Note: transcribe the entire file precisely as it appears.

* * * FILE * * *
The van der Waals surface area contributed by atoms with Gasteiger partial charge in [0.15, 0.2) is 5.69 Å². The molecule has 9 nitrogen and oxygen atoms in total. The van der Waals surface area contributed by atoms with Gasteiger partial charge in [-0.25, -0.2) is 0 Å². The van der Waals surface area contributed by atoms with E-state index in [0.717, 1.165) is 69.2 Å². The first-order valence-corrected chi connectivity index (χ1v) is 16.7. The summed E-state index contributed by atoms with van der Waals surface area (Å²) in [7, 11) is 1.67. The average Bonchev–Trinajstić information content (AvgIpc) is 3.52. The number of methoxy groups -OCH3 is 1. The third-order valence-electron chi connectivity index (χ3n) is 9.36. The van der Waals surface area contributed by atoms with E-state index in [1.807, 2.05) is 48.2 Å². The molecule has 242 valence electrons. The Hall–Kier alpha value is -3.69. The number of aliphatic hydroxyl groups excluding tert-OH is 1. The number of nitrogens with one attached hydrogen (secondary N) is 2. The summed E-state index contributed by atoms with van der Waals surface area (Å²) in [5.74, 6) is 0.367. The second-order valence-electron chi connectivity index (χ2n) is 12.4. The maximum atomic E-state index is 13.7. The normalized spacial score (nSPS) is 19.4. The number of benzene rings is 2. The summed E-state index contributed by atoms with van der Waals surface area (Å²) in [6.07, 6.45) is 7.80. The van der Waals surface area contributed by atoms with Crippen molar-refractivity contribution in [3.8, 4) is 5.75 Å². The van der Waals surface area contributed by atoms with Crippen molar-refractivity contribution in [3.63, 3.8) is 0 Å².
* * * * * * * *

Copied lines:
The van der Waals surface area contributed by atoms with Gasteiger partial charge in [0.15, 0.2) is 5.69 Å². The molecule has 9 nitrogen and oxygen atoms in total. The van der Waals surface area contributed by atoms with Gasteiger partial charge in [-0.25, -0.2) is 0 Å². The van der Waals surface area contributed by atoms with E-state index in [0.717, 1.165) is 69.2 Å². The first-order valence-corrected chi connectivity index (χ1v) is 16.7. The summed E-state index contributed by atoms with van der Waals surface area (Å²) in [7, 11) is 1.67. The average Bonchev–Trinajstić information content (AvgIpc) is 3.52. The number of methoxy groups -OCH3 is 1. The third-order valence-electron chi connectivity index (χ3n) is 9.36. The van der Waals surface area contributed by atoms with E-state index in [1.807, 2.05) is 48.2 Å². The molecule has 242 valence electrons. The Hall–Kier alpha value is -3.69. The number of aliphatic hydroxyl groups excluding tert-OH is 1. The number of nitrogens with one attached hydrogen (secondary N) is 2. The summed E-state index contributed by atoms with van der Waals surface area (Å²) in [5.74, 6) is 0.367. The second-order valence-electron chi connectivity index (χ2n) is 12.4. The maximum atomic E-state index is 13.7. The normalized spacial score (nSPS) is 19.4. The number of benzene rings is 2. The summed E-state index contributed by atoms with van der Waals surface area (Å²) in [6.07, 6.45) is 7.80. The van der Waals surface area contributed by atoms with Crippen molar-refractivity contribution in [3.8, 4) is 5.75 Å². The van der Waals surface area contributed by atoms with Crippen molar-refractivity contribution in [3.63, 3.8) is 0 Å².